Chinese Troops Work to Prevent Flooding

  • Playlist
  • Download
  • Embed
    <iframe src="" width="100%" height="290" frameborder="0" scrolling="no" title="NPR embedded audio player">
  • Transcript

Survivors of the devastating earthquake in southwestern China are facing the prospect of widespread flooding. Chinese troops have been working around the clock to drain an earthquake-created lake that is in danger of bursting its banks.


As we've been reporting, hundreds of thousands of survivors of China's earthquake are now in danger from flooding from lakes created by landslides stopping up rivers. They're called quake lakes now and Chinese troops are working without a break to drain one of them. It's above the city of Beichuan, which is in danger of bursting its banks.

NPR's Rob Gifford joins us now from Chengdu, China. And Rob, that sounds like a pretty serious situation there.

ROB GIFFORD: It is very serious indeed. And as you say, this is one of a number of lakes that has been built up. The reason these lakes have formed is that when the earthquake happened on May 12th, huge landslides were triggered and they blocked some of the many rivers that flowed through Sichuan.

There are some 1,300 rivers in Sichuan Province, and more than 30 of these have been blocked. The most serious one is this one at Tangjiashan. And they are working round the clock, as you say, to try and clear - to create a channel, so that water can be fed out of this blocked lake and back to the river, but at the same time not allowing it to come gushing out and flooding out. They want to control the water as it comes out to prevent flooding down below.

MONTAGNE: And altogether, any way of knowing how many people are under threat?

GIFFORD: Well, 150,000 people have already been evacuated from just below this one particular lake. The government has told us that much. But actually, further down below, towards the plains - this is up in the mountains - in the path of where any flood might come, there are about 1.3 million people who would be affected. So it's really very serious indeed.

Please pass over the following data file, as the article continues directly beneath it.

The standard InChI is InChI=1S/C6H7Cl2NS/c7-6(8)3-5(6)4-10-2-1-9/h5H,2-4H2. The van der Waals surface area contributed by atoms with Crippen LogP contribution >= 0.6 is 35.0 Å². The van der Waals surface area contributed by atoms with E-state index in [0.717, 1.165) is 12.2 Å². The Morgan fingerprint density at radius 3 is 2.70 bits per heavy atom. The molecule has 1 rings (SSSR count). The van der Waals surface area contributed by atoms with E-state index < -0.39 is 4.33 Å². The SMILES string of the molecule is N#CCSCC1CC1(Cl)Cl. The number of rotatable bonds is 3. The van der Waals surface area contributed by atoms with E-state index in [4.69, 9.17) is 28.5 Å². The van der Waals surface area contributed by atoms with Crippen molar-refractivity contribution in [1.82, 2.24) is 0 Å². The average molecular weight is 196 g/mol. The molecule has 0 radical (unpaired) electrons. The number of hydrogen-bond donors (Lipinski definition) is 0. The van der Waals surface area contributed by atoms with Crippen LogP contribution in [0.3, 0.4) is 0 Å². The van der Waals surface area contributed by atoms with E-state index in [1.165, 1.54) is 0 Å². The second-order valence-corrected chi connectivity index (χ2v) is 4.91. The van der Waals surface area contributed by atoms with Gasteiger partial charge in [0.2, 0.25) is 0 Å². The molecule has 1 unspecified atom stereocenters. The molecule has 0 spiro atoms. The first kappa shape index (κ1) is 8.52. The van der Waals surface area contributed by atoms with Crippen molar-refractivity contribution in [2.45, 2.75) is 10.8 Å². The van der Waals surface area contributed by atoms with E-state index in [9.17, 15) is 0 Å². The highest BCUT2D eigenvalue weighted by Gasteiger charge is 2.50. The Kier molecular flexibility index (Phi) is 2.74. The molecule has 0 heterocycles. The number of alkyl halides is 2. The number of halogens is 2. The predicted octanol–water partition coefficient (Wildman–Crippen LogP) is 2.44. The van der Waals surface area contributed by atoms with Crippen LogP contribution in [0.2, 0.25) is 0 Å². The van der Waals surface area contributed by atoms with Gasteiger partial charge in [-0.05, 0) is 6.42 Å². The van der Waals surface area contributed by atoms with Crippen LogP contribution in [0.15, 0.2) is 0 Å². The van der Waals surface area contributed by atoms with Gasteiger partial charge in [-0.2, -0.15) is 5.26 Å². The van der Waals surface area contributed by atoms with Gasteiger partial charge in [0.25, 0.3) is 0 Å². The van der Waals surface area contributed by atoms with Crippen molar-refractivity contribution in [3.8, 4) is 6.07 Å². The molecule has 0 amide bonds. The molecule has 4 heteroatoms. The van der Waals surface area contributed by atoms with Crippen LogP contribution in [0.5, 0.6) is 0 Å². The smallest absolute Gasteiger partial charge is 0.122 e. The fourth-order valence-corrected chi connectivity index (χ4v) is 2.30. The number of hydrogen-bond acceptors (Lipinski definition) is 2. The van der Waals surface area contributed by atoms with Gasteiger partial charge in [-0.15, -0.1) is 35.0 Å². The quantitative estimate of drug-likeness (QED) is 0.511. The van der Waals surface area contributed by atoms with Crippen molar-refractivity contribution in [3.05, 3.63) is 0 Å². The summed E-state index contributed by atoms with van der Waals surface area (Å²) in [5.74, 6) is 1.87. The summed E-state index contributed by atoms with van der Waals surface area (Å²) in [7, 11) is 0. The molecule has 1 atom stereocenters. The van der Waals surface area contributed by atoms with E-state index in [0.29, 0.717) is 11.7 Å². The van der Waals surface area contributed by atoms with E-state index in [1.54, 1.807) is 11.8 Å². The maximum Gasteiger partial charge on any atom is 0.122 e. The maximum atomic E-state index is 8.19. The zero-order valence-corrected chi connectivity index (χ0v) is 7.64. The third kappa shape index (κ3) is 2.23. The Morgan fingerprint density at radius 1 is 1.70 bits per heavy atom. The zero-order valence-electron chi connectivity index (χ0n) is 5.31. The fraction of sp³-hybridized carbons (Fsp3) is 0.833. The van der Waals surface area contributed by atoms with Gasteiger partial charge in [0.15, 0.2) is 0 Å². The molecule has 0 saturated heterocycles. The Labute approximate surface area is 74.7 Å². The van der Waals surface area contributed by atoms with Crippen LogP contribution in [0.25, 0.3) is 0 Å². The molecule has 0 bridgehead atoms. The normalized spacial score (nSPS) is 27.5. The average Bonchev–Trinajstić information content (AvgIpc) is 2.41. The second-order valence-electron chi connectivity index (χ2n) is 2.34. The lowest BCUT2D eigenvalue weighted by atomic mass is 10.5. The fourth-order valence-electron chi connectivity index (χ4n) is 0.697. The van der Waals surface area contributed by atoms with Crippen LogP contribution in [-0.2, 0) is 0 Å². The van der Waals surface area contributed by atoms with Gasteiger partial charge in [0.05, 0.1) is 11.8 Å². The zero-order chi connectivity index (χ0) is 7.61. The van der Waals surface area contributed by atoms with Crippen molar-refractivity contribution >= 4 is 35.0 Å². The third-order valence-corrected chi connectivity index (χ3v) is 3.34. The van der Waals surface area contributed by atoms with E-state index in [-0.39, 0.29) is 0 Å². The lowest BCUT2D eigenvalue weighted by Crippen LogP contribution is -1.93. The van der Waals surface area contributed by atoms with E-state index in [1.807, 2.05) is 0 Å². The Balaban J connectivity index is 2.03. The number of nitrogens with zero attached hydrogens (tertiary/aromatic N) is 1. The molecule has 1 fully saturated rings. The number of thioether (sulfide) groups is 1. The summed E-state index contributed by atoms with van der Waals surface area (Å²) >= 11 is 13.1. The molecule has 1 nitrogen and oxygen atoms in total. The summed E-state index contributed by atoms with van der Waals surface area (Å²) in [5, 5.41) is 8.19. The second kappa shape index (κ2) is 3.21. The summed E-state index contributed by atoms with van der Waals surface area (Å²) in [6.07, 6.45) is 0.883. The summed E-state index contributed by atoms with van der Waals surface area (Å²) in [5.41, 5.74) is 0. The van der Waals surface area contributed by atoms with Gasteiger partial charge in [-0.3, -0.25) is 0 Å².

And the government is trying to fly in more equipment - digging equipment. The roads are blocked, so they're not able to take stuff up there by road. All the diesel that's needed for the digging equipment has to go by helicopter. And that has been affected by the weather, because it's been raining today and the helicopters haven't been able to take off. So it's really a race against time to get these channels dug to let the water out in a safe manner.

MONTAGNE: Now a series of aftershocks, as we've been hearing, have occurred along the quake's fault line. I mean, some of these aftershocks are the size of what would be counted as big earthquakes, so hundreds of thousands of houses have fallen down during these aftershocks. Are they expected to continue?

GIFFORD: Well, seismologists are saying that there will be more aftershocks. In fact, they've said there've already been 150 of them. As you say, some of them have been up to a level of six magnitude, most of them somewhere between four and six. And some of them you'd barely even notice. But this is a concern.

And the other thing that seismologists are saying is that often after a quake of this magnitude - the big quake of 7.9 - you would expect something bigger than has happened as an aftershock. You'd expect something - maybe something like 6.9 or 7, one level down - one notch down on the scale. And that hasn't happened.

So although the people of Chengdu have really gone back to business as usual in as much as is possible here around me, I think everyone is very aware that something could come. And people, especially in the villages and the towns near the epicenter, are bracing themselves in case there are more aftershocks.

MONTAGNE: Rob, thanks very much.

GIFFORD: Thank you very much indeed.

MONTAGNE: NPR's Rob Gifford speaking to us from Chengdu, China, not far from the epicenter of China's earthquake.

Copyright © 2008 NPR. All rights reserved. Visit our website terms of use and permissions pages at for further information.

NPR transcripts are created on a rush deadline by a contractor for NPR, and accuracy and availability may vary. This text may not be in its final form and may be updated or revised in the future. Please be aware that the authoritative record of NPR’s programming is the audio.



Please keep your community civil. All comments must follow the Community rules and terms of use, and will be moderated prior to posting. NPR reserves the right to use the comments we receive, in whole or in part, and to use the commenter's name and location, in any medium. See also the Terms of Use, Privacy Policy and Community FAQ.

NPR thanks our sponsors

Become an NPR sponsor

Support comes from